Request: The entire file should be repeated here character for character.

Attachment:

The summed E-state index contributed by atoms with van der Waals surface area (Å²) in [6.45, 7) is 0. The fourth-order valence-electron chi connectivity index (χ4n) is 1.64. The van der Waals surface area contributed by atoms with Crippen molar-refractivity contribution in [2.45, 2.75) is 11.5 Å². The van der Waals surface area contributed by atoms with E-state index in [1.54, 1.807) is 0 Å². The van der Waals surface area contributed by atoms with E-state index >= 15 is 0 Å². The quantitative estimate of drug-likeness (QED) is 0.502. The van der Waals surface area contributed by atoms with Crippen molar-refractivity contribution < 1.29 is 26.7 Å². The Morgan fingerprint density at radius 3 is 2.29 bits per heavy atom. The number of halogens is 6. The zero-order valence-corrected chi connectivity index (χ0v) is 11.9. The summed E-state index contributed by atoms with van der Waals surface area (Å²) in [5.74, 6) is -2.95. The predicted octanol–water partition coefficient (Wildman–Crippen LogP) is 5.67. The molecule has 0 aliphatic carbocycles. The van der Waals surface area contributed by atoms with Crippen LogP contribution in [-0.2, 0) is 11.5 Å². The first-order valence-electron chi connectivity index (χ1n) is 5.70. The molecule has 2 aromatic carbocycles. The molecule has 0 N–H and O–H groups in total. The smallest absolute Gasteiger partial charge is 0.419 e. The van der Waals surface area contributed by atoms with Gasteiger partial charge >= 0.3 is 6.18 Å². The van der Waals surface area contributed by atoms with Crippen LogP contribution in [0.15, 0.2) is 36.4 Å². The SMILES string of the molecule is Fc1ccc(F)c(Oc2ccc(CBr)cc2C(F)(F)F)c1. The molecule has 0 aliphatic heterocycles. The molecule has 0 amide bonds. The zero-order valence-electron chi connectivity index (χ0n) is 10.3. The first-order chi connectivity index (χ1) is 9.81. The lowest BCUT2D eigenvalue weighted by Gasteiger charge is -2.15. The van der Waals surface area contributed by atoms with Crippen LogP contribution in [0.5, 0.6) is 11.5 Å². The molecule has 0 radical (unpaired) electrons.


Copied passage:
The summed E-state index contributed by atoms with van der Waals surface area (Å²) in [6.45, 7) is 0. The fourth-order valence-electron chi connectivity index (χ4n) is 1.64. The van der Waals surface area contributed by atoms with Crippen molar-refractivity contribution in [2.45, 2.75) is 11.5 Å². The van der Waals surface area contributed by atoms with E-state index in [1.54, 1.807) is 0 Å². The van der Waals surface area contributed by atoms with E-state index >= 15 is 0 Å². The quantitative estimate of drug-likeness (QED) is 0.502. The van der Waals surface area contributed by atoms with Crippen molar-refractivity contribution < 1.29 is 26.7 Å². The Morgan fingerprint density at radius 3 is 2.29 bits per heavy atom. The number of halogens is 6. The zero-order valence-corrected chi connectivity index (χ0v) is 11.9. The summed E-state index contributed by atoms with van der Waals surface area (Å²) in [5.74, 6) is -2.95. The predicted octanol–water partition coefficient (Wildman–Crippen LogP) is 5.67. The molecule has 0 aliphatic carbocycles. The van der Waals surface area contributed by atoms with Crippen LogP contribution in [-0.2, 0) is 11.5 Å². The first-order valence-electron chi connectivity index (χ1n) is 5.70. The molecule has 2 aromatic carbocycles. The molecule has 0 N–H and O–H groups in total. The smallest absolute Gasteiger partial charge is 0.419 e. The van der Waals surface area contributed by atoms with Gasteiger partial charge >= 0.3 is 6.18 Å². The van der Waals surface area contributed by atoms with Crippen LogP contribution in [0.15, 0.2) is 36.4 Å². The SMILES string of the molecule is Fc1ccc(F)c(Oc2ccc(CBr)cc2C(F)(F)F)c1. The molecule has 0 aliphatic heterocycles. The molecule has 0 amide bonds. The zero-order valence-electron chi connectivity index (χ0n) is 10.3. The first-order chi connectivity index (χ1) is 9.81. The lowest BCUT2D eigenvalue weighted by Gasteiger charge is -2.15. The van der Waals surface area contributed by atoms with Crippen LogP contribution in [0.5, 0.6) is 11.5 Å². The molecule has 0 radical (unpaired) electrons.